A Therapeutic Metaphor for Golf Improvement – not really golf hypnosis


I was working with a client recently who wanted golf improvement without formal hypnosis for a destructive problem he had when playing golf. Let’s call him Alan for the sake of client confidentiality. I’ve changed a few other details as well for the same reason. Alan’s an enthusiast at everything he does – from work to golf to family. The priority sequence changes, but the enthusiasm’s consistent across all three. He’s also as honest and true to his friends as the day is long.

So let’s focus on golf. Well Alan’s a hard-working golfer, practising or playing most days, somehow. He has a good swing, is excellent around the greens and is an instinctively superb putter. He’s good at visualisation as well and practices stepping into the shoes of his golfing heroes. He often practices on his own with two balls – one played in his mind by Tiger Woods and the other by Jack Nicklaus. He also works hard on his physical fitness with long cross-country walks and almost daily workouts in the pool – whatever the weather.

Alan’s problem in golf is that he consistently scores much worse than he should due to unforced errors – accidents you could say. The main causes of these accidents are his desire to overcomplicate the shot he needs to play and the resultant lapses of concentration. Instead of hitting a normal shot, that he can regularly execute consistently well – he suddenly decides to try something more complicated on impulse and doesn’t think the shot through. You won’t be surprised to hear that these shots are normally disastrous and expensive!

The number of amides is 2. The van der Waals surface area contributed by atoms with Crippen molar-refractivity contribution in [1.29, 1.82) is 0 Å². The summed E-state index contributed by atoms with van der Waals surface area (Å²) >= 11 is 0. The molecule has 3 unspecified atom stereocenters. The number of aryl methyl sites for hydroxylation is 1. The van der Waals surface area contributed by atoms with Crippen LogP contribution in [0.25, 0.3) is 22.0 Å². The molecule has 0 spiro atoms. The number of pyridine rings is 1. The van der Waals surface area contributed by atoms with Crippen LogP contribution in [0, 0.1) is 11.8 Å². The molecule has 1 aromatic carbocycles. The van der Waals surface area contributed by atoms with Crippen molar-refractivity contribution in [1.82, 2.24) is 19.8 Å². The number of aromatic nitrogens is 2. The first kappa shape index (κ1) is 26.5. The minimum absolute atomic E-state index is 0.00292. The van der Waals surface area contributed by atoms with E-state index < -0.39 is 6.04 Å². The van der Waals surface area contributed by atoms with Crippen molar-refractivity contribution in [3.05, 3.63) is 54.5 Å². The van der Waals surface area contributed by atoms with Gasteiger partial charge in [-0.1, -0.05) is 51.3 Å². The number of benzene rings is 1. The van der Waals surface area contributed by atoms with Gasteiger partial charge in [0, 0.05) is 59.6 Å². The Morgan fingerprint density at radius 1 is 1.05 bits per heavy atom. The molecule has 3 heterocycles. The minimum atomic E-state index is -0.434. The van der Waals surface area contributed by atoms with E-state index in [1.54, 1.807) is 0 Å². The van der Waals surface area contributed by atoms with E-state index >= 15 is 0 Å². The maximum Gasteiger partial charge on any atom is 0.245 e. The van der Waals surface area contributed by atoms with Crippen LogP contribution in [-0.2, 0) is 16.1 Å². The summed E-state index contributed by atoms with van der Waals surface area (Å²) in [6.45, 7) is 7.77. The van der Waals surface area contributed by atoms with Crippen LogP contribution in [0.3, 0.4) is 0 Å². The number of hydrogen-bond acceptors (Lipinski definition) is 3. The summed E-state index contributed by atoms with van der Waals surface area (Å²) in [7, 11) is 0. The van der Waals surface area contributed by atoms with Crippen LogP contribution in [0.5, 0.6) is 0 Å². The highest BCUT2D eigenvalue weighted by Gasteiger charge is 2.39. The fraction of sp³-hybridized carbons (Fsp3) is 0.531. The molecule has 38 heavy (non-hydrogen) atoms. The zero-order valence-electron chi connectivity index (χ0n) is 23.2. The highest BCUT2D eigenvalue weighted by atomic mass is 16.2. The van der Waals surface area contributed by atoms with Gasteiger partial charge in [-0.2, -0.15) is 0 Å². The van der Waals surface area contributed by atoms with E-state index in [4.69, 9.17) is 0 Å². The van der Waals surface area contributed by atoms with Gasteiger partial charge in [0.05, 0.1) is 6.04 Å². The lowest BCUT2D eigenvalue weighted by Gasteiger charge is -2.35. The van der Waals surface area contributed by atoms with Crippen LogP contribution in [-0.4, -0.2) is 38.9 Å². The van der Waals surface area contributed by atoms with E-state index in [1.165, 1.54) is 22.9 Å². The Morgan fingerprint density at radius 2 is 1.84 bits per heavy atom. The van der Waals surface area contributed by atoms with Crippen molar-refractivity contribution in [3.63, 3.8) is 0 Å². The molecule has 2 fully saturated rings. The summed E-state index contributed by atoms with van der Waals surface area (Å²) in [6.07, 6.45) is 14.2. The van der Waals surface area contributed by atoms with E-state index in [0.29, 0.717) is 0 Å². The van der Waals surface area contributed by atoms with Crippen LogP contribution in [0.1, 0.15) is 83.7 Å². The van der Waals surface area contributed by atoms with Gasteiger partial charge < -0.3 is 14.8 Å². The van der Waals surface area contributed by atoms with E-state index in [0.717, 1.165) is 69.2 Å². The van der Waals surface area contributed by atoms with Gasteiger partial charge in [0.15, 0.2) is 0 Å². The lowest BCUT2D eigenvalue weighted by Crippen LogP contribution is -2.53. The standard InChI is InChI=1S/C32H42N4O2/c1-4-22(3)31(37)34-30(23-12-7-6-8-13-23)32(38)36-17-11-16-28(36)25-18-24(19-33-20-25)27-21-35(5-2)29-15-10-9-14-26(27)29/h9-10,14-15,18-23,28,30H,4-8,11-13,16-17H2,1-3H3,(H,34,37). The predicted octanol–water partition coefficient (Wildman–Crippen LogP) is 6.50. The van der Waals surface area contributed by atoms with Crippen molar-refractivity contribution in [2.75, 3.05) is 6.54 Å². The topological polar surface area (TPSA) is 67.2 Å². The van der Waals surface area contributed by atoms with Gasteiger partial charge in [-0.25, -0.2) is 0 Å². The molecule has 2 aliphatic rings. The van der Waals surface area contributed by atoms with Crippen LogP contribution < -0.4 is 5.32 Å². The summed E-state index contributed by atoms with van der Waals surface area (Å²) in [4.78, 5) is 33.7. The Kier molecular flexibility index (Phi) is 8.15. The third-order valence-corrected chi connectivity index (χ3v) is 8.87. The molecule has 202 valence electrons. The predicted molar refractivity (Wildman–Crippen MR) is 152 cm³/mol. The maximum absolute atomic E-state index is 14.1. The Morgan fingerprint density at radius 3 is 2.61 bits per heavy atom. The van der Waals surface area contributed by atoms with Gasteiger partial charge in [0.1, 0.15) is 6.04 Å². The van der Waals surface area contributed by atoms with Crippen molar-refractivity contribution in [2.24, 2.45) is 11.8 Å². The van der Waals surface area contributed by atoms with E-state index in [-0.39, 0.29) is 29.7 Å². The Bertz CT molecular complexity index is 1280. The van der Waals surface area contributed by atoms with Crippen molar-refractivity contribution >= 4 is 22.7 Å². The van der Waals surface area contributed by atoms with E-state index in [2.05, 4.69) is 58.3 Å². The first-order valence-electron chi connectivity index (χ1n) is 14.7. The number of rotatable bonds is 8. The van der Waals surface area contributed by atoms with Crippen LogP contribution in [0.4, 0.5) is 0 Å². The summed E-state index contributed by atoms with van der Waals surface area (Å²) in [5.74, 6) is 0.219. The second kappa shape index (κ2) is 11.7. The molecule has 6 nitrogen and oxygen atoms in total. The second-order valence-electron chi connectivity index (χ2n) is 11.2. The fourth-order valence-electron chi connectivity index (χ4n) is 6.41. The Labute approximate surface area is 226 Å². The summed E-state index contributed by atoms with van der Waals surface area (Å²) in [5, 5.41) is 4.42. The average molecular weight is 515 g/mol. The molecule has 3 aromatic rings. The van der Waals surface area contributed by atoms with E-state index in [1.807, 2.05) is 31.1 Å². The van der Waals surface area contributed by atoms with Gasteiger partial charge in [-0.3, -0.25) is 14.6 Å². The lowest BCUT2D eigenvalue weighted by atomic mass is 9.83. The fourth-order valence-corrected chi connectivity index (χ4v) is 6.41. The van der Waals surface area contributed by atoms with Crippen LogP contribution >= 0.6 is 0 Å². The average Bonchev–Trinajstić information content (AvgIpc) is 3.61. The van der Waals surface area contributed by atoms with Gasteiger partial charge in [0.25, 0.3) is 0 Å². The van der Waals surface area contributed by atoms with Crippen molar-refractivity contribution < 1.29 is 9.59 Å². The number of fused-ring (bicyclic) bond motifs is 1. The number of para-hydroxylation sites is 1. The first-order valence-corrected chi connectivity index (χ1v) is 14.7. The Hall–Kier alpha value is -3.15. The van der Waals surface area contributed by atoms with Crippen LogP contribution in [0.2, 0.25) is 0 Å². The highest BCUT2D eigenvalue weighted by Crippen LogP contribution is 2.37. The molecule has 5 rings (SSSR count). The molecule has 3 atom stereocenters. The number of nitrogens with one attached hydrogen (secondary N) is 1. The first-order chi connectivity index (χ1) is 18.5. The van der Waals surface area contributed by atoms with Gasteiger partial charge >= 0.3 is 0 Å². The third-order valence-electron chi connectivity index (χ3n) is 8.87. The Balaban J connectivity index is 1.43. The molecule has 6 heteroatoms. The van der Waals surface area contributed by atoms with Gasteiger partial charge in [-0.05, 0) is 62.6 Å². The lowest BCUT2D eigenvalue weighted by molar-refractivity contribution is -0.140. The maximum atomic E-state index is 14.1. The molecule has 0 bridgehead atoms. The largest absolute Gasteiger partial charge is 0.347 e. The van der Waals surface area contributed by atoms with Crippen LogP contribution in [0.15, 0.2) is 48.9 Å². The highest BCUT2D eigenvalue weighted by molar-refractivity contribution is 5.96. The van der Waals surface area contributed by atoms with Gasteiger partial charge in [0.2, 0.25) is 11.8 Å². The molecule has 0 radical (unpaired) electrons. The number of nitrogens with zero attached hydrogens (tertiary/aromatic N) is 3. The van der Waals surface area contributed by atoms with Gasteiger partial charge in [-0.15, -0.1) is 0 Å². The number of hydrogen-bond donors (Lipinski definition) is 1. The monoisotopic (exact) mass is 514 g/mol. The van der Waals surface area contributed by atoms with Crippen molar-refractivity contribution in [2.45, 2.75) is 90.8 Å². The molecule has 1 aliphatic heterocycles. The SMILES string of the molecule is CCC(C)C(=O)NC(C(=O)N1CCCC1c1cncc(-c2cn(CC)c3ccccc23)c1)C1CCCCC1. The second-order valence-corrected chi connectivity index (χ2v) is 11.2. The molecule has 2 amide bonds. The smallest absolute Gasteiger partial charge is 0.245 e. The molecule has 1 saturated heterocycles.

Now Alan presented me with a few problems. It would be easy to help him overcome his problem by using golf hypnosis, but he seemed alarmed at the idea of formal hypnosis. Maybe he’d had a bad experience with stage hypnosis, or some “well informed” religious advisor telling him that he shouldn’t have anything to do with hypnosis! But he’d come to me through a friend and I’d agreed to help him without using formal hypnosis.

The solution was to prepare a therapeutic metaphor; a complex story or set of stories. The object is to keep his conscious mind occupied with the complexity of the story the unconscious mind finds the literal meaning hidden in the central story. That allows the unconscious mind to find it’s own way for him to overcome the problem. I knew that if I embedded the story in the middle of several other loosely related stories, I could keep his conscious mind sufficiently occupied while my hidden message could get through to his unconscious.

So what metaphor should I use? I knew that Alan’s an enthusiastic football supporter as well, so I decided to use a football metaphor. Now some of the story’s based on facts I remembered and other parts are just made up, so don’t write to me to tell me that’s not what happened!

I had an initial meeting with Alan and we sat down in a quiet corner of the golf club and at the appropriate moment when he was relaxed in conversation, I brought the conversation round to this story.

“I used to play golf with Dexter Adams, a former Captain of England at football in the 1950’s– even though he was an amateur and played for Hendon FC. Oddly, he had a footballer friend called Billy Wright, who I also used to play golf with, but he wasn’t the famous one who used to play for England and married one of the Beverley Sisters!